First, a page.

Death in Late Adulthood, End of Summer

I originally started on this project with the intention of seeing adulthood through the eyes of religion. After some inquiry, this led me to question the principles on which adulthood is founded and the role religion plays within that. I concluded that some recognition of personal mortality is necessary for individuals to transition into a mature understanding of the world and their relation to it, which leads them into the traditional markers of adulthood. The final part of these summer blogposts is a synthesis of these two ideas, death and religion, and how these play together at the end of the adult life.

Results from Does Religiousness Buffer Against the Fear of Death and Dying in Late Adulthood? Findings from a Longitudinal Study show that the people who fear death the least are those who are either low or high in religiousness. The people who feared death the most had moderate religiousness. The authors conclude that those with moderate religiousness are opened to the idea of an afterlife, but have have less confidence in their ability to attain it. Those on the high and low ends of the spectrum are seemingly confident enough in their beliefs that they suffer less anxiety about death, with the highly religious being slightly less afraid. This result would indicate that what you believe is irrelevant, so long as you are firm and confident in those beliefs. Those who were unsure suffered the most anxiety.

Similarly, The Role of Religion in Hospice Patients and Relatively Healthy Older Adults found that purpose in life had a more positive impact on death anxiety than extrinsic religiosity, which actually increased death anxiety. Not that religion itself was the cause, because intrinsic religiosity was also strongly correlated to less death anxiety and acceptance of death. People who categorized as “extrinsically religious” tended to use religion as a social medium where “intrinsically religious” people used it to find deeper meaning in life, so it comes as no surprise that intrinsic religiosity proved more effective at lowering death anxiety. Because this subject dealt with older adults, rather than adults-in-progress, it may seem insignificant to the topic of adulthood. I find that studies like these show the importance of strong personal philosophy, which is usually developed in the tumultuous times of emerging adulthood. The practice of adopting beliefs for the sake of community, as the extrinsic religious do, is an ineffective way to confront the world at large and its relation to the individual. How these philosophies are developed by the experience of death at different life stages are dealt with in the next article.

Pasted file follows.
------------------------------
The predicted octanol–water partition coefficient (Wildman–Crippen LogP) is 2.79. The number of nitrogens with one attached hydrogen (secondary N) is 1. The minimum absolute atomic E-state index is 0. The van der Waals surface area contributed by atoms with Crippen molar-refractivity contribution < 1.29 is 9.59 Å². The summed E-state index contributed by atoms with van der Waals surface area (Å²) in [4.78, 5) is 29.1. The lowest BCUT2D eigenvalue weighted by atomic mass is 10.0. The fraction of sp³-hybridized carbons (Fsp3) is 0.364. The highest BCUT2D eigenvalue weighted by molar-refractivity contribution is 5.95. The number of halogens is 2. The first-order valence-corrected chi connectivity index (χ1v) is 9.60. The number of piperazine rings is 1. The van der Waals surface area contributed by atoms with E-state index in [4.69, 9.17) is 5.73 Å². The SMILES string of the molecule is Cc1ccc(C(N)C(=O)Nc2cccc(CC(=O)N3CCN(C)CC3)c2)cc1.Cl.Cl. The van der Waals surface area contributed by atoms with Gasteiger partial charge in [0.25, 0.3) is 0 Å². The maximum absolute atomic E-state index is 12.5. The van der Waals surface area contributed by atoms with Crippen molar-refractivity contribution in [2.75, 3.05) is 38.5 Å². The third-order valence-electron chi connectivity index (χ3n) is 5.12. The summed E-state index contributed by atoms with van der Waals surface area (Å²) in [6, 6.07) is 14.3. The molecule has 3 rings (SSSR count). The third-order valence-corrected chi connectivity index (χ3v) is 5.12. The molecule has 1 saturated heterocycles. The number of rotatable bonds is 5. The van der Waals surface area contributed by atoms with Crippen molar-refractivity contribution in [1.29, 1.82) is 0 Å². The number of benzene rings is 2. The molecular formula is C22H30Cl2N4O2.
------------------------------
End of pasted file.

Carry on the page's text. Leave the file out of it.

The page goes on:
Death will cause different reactions depending on the time in one’s life it is experienced, finds The Fear of Personal Death in Adulthood: The Impact of Early and Recent Losses. Those who experienced death early in their lives were more likely to be anxious about the loss of social identity while those who experienced more recent loss were more concerned with the unknown factor of death and the loss of the physical body. Both groups were ultimately concerned with the loss of individual self-fulfillment. This result may seem like common sense, while those who experience early loss see their personal death further from themselves and in the distant future, and those who experience it later may see it looming on their own horizon. The authors postulate that fear over loss of self-fulfillment is seen in both early and recent losses because pursuit of meaning and purpose begin earlier in life and remains constant throughout. All in all, the authors conclude that death is a complicated subject, one that has multiple facets that can be effected by personality, personal experience, and cultural teachings.

I still believe that death plays an increasing important role in the life of adult human beings. Adulthood is not a set of isolated experiences and no one would agree to them if they did not have personal motivation to do so, regardless of how much influence is exerted over them. However, I also recognize that some people can recognize the joys of sharing life without having to be confronted by the inevitability of death and this, though the two ideas are intimately tied together, is another possible avenue through which to find maturity. I can certainly say that working with the Adulthood team has certainly showed me the joy of life in other people, people who I happily call my friends. I has been a joy to work on this project and I look forward to working with everyone on future research.